[Update: Changpeng Zhao’s comments on Periscope added to bottom of post]
Cryptocurrency exchange Binance has confirmed a “large scale” data breach, in which hackers stole more than $40 million in cryptocurrency
In a statement, the company said hackers stole API keys, two-factor codes and other information in the attack.
Binance traced the cryptocurrency theft — more than 7,000 bitcoins at the time of writing — to a single wallet after the hackers stole the contents of the company’s bitcoin hot wallet. Binance, the world’s largest cryptocurrency exchange by volume, said the theft impacted about 2% of its total bitcoin holdings.
“All of our other wallets are secure and unharmed,” said the statement.
“The hackers had the patience to wait, and execute well-orchestrated actions through multiple seemingly independent accounts at the most opportune time,” the statement read. “The transaction is structured in a way that passed our existing security checks. It was unfortunate that we were not able to block this withdrawal before it was executed.”
“Once executed, the withdrawal triggered various alarms in our system. We stopped all withdrawals immediately after that,” the statement said.
Binance said its secure asset fund for users (SAFU) will cover user losses.
Until the company’s investigation is complete, deposits and withdrawals will remain suspended but trading will remain open.
Binance chief executive Changpeng Zhao is set to hold a Twitter ask-me-anything session in the coming hours. TechCrunch will bring you more once we have it.
On Periscope, Zhao gave more details about the hack, saying that it was a very advanced effort executed by “very patient” hackers who waited until they had a number of high net worth accounts. He added that Binance will be able to cover the bitcoin lost without help. The company does not know yet exactly how many users were affected.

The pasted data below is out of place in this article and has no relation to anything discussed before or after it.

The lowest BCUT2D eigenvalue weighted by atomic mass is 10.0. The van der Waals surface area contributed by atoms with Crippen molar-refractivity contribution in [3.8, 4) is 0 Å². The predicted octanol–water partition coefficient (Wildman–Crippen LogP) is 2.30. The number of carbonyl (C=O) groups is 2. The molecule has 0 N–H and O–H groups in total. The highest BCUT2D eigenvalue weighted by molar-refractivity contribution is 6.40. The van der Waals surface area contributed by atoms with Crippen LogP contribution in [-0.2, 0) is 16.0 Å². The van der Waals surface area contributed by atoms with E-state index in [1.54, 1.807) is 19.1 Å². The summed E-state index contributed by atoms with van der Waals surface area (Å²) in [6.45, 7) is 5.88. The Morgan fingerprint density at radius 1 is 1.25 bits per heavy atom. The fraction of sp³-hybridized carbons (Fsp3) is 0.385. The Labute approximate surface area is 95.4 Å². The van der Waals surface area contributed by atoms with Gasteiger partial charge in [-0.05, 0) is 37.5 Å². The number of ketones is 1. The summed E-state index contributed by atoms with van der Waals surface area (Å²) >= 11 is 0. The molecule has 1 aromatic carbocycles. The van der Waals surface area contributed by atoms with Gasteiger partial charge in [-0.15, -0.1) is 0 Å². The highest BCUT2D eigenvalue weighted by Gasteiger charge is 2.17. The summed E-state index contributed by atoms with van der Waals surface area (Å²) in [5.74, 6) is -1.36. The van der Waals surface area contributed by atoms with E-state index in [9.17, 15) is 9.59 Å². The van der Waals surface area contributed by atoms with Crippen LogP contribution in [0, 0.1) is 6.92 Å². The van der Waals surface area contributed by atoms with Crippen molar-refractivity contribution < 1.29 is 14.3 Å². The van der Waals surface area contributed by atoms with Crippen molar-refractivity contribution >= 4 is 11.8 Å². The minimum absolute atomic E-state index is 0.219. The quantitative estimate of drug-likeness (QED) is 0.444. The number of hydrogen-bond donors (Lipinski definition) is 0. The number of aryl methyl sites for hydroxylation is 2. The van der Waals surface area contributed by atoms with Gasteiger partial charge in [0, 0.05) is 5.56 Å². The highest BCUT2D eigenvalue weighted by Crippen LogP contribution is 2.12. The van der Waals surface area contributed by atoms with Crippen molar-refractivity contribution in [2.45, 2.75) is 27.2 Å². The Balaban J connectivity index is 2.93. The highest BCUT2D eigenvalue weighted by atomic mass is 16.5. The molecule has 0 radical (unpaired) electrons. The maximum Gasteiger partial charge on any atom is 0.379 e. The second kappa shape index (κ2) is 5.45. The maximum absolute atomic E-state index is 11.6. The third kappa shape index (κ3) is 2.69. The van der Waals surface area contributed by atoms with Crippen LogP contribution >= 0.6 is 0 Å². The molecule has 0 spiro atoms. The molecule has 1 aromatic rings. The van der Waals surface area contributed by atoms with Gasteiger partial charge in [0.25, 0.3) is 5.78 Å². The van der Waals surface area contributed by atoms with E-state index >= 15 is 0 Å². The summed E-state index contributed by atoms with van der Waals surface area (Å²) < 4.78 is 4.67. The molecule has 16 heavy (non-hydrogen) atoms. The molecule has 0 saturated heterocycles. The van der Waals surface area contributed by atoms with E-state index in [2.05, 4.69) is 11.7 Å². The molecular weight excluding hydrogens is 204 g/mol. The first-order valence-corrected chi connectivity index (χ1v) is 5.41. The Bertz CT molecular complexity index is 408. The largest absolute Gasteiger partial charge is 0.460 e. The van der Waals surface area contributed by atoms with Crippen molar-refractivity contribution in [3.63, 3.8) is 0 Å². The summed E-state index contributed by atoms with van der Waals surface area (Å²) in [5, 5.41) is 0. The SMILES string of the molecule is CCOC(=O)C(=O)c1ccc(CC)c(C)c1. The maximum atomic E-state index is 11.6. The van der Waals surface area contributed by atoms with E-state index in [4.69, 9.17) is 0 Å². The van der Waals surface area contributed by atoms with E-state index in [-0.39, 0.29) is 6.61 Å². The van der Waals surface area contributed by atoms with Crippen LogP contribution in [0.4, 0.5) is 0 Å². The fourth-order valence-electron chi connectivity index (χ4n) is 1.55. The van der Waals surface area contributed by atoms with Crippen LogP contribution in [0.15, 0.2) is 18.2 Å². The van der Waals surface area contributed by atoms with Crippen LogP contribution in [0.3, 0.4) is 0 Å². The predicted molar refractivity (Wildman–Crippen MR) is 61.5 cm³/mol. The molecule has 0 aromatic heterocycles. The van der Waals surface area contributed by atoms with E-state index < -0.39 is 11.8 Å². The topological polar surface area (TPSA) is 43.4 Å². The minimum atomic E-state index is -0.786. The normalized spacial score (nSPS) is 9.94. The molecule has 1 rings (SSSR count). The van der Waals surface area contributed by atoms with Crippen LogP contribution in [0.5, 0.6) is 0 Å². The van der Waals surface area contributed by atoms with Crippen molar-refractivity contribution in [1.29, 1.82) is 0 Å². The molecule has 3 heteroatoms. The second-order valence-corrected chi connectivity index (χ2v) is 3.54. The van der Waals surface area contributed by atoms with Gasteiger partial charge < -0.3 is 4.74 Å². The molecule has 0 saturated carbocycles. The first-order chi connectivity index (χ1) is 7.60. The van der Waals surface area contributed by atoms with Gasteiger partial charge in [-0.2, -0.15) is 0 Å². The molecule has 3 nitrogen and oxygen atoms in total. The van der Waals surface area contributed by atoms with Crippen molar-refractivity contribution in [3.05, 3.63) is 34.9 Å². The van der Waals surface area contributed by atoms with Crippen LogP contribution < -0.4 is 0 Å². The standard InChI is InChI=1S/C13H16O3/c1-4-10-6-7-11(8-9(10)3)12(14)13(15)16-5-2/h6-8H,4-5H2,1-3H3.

The company is currently working with other exchanges to block deposits from hacked addresses. It will be about a week before Binance can release withdrawals or accept deposits again because it needs to “make sure we completely eradicate any trace of hackers in all our accounts and data and that is a pretty tedious process,” Zhao said. He encouraged everyone to change their API keys and two-factor authentication.
In response to questions about potentially issuing a rollback, Zhao said “to be honest we can do that probably within the next few days but there are concerns that if we were to do a rollback on the bitcoin network on that scale, it may have some negative consequences in terms of destroying credibility for bitcoin, so our team is still deciding on that and running through the numbers and checking everything. We will try to maintain very high transparency.”
He added that the idea came from the bitcoin community. “I actually did not know we could do that, but there are serious consequences for doing that, so we will take that very cautiously.”
Further update: Binance CEO Zhao said the company will not pursue a rollback of the bitcoin blockchain.
Zhao’s tweet spawned jokes from others in the industry who mocked the idea that Binance could make such a move:
- Security lapse exposed a Chinese smart city surveillance system
- A leaky database of SMS text messages exposed password resets and two-factor codes
- Chipotle customers are saying their accounts have been hacked
- We found a massive spam operation — and sunk its server
- Dow Jones’ watchlist of 2.4 million high-risk individuals has leaked
- Stop saying, ‘We take your privacy and security seriously’
- Robocaller firm Stratics Networks exposed millions of call recordings
- Massive mortgage and loan data leak gets worse as original documents also exposed